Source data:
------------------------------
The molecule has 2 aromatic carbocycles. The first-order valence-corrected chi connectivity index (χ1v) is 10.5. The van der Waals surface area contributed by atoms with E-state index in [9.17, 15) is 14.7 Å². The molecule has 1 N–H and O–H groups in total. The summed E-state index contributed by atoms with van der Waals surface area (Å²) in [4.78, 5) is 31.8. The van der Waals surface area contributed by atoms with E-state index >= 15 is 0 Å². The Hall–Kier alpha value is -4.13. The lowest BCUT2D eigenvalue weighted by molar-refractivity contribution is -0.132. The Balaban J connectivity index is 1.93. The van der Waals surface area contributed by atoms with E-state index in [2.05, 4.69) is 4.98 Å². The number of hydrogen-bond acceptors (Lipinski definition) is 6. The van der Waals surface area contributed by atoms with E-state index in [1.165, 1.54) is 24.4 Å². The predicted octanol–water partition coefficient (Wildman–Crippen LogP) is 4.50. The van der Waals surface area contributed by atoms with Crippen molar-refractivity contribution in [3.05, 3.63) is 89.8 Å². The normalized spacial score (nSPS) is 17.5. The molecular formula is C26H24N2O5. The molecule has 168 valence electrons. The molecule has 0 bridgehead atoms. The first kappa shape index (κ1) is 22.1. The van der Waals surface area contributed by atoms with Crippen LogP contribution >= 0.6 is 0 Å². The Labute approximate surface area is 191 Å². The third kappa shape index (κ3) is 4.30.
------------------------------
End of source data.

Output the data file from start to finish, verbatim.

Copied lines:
The molecule has 2 aromatic carbocycles. The first-order valence-corrected chi connectivity index (χ1v) is 10.5. The van der Waals surface area contributed by atoms with E-state index in [9.17, 15) is 14.7 Å². The molecule has 1 N–H and O–H groups in total. The summed E-state index contributed by atoms with van der Waals surface area (Å²) in [4.78, 5) is 31.8. The van der Waals surface area contributed by atoms with E-state index >= 15 is 0 Å². The Hall–Kier alpha value is -4.13. The lowest BCUT2D eigenvalue weighted by molar-refractivity contribution is -0.132. The Balaban J connectivity index is 1.93. The van der Waals surface area contributed by atoms with E-state index in [2.05, 4.69) is 4.98 Å². The number of hydrogen-bond acceptors (Lipinski definition) is 6. The van der Waals surface area contributed by atoms with E-state index in [1.165, 1.54) is 24.4 Å². The predicted octanol–water partition coefficient (Wildman–Crippen LogP) is 4.50. The van der Waals surface area contributed by atoms with Crippen molar-refractivity contribution in [3.05, 3.63) is 89.8 Å². The normalized spacial score (nSPS) is 17.5. The molecular formula is C26H24N2O5. The molecule has 168 valence electrons. The molecule has 0 bridgehead atoms. The first kappa shape index (κ1) is 22.1. The van der Waals surface area contributed by atoms with Crippen LogP contribution >= 0.6 is 0 Å². The Labute approximate surface area is 191 Å². The third kappa shape index (κ3) is 4.30.